The Clouded Sulphur is one of our most common butterflies. They are most often see flying low over lawns and fields. They are a medium-sized butterfly, with a wingspan of up to two inches wide. Males and females are slightly different. Males are yellow with a sharp black border on the wings. Females are a duller yellow with yellow spots inside the black border. Both sexes have single black spots on the forewings, and dull orange spots on the hindwings. Clouded Sulphurs can be seen from March to September. There are several broods (batches) each year. Clouded Sulphur caterpillars are bright green with a dark back stripe and two light side stripes. Adult Clouded Sulphurs drink nectar from many different flowers, including: clovers, milkweeds, goldenrods, asters, dandelions, thistles, and sunflowers.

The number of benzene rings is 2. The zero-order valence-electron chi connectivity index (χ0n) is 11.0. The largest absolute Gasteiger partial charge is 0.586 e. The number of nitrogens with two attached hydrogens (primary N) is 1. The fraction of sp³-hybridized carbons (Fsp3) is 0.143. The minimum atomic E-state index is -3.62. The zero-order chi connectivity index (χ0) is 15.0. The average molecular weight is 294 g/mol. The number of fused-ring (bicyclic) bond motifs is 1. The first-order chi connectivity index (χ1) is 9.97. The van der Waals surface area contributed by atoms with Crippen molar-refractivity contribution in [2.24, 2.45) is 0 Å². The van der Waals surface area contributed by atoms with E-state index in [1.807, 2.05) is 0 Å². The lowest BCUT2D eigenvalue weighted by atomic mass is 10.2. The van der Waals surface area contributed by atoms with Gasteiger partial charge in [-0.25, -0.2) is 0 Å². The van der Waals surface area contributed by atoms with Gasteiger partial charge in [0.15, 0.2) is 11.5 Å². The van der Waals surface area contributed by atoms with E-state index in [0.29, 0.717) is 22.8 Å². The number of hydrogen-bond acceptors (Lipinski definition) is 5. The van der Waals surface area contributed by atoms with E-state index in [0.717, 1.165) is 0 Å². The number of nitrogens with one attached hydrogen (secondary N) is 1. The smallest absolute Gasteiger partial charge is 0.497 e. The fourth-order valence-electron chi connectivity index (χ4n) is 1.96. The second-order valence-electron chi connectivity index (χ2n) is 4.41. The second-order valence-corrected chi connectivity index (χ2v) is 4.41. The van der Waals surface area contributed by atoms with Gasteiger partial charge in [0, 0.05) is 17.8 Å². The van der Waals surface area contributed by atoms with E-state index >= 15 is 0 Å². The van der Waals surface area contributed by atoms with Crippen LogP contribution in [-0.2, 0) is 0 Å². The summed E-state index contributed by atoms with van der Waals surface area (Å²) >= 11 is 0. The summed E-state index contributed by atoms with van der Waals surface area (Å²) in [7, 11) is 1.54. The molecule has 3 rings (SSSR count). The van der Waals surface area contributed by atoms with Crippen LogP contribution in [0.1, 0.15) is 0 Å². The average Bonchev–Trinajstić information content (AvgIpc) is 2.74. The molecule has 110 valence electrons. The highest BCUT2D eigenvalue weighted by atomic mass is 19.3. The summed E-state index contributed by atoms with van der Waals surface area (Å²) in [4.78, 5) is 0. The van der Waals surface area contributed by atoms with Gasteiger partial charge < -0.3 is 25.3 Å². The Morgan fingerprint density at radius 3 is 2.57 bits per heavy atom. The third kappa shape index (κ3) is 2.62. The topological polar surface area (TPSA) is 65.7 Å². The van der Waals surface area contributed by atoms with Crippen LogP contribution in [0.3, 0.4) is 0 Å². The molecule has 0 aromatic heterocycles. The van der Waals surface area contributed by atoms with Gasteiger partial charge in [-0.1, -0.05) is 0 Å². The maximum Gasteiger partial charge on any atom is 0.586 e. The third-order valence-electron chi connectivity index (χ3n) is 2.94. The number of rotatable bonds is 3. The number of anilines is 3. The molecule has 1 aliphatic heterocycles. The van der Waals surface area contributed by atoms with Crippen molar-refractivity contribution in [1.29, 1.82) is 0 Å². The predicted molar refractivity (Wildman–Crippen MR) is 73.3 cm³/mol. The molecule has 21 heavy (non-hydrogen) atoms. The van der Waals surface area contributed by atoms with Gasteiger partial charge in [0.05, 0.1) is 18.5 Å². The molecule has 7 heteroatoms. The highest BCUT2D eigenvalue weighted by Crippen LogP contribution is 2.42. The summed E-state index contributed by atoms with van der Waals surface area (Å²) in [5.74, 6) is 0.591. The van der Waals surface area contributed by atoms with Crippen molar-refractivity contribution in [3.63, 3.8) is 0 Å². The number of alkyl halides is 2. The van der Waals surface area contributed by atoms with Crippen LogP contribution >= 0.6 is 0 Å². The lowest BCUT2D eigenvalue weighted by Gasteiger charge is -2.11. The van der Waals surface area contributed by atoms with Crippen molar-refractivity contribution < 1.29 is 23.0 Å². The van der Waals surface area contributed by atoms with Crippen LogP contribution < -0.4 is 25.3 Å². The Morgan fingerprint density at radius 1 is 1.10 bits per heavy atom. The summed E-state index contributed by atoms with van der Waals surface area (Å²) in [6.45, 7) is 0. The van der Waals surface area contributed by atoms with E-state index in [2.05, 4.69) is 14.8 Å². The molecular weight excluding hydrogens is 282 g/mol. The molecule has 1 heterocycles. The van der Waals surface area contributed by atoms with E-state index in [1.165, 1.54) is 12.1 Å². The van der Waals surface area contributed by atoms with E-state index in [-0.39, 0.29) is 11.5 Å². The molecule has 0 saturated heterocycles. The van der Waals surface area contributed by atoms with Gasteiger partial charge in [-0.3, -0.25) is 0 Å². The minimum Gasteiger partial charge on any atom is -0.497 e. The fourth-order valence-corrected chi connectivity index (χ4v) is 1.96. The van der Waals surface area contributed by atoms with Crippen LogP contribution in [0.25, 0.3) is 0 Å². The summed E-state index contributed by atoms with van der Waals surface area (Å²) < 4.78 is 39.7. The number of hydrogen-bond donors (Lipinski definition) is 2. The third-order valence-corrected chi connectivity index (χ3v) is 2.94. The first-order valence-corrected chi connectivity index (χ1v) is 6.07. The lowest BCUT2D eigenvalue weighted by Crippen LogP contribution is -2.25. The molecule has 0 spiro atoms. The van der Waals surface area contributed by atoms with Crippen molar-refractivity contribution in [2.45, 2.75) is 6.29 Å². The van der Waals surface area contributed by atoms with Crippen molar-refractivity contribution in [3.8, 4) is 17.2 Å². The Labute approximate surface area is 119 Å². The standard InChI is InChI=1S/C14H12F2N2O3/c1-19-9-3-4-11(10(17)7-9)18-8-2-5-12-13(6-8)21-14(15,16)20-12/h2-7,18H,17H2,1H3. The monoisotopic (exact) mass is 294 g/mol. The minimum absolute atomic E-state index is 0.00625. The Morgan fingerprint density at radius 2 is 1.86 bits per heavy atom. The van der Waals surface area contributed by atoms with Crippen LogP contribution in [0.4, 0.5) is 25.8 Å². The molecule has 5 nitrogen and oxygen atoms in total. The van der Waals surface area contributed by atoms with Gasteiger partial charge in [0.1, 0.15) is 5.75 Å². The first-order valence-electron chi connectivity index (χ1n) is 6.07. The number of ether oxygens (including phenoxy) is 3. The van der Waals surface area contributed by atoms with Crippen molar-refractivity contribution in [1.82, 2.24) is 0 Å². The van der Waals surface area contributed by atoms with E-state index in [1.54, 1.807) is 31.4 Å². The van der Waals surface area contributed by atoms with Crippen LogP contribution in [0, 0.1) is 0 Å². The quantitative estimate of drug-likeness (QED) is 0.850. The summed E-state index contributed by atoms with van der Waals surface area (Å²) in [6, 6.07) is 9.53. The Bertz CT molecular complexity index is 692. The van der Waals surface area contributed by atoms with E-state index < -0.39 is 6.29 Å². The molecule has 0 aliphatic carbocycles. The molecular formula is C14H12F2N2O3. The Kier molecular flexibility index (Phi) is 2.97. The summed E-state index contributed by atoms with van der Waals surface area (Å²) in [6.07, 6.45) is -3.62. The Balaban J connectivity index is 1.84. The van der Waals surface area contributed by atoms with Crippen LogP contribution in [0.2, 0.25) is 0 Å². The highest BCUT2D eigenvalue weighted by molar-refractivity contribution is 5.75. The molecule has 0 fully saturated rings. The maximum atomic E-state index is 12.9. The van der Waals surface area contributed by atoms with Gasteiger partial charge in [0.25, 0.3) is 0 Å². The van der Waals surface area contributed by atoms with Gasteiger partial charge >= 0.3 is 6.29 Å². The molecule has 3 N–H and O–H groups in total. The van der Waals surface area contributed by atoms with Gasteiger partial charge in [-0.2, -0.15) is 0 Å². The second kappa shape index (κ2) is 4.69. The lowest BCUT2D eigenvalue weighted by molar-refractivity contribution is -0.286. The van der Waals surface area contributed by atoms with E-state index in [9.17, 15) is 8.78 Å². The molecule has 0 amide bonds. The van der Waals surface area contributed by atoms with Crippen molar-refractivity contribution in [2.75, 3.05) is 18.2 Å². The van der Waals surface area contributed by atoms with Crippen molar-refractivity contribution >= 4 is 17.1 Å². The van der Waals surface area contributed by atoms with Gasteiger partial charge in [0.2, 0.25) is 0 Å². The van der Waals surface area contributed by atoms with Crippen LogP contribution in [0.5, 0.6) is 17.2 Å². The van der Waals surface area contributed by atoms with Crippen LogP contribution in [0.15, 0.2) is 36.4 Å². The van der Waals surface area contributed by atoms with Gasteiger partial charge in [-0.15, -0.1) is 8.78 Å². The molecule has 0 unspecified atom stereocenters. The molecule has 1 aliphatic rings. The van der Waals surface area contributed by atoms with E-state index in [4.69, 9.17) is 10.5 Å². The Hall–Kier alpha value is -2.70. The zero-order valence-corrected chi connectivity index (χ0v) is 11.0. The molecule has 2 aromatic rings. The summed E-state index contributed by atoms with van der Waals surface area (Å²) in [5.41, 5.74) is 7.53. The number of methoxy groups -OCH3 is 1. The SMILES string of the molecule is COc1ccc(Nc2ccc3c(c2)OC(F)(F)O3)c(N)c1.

Some host plants of Clouded Sulphurs include clovers and Black Locust. Besides lawns and fields, you may see them in parks, gardens, streambanks, and roadsides.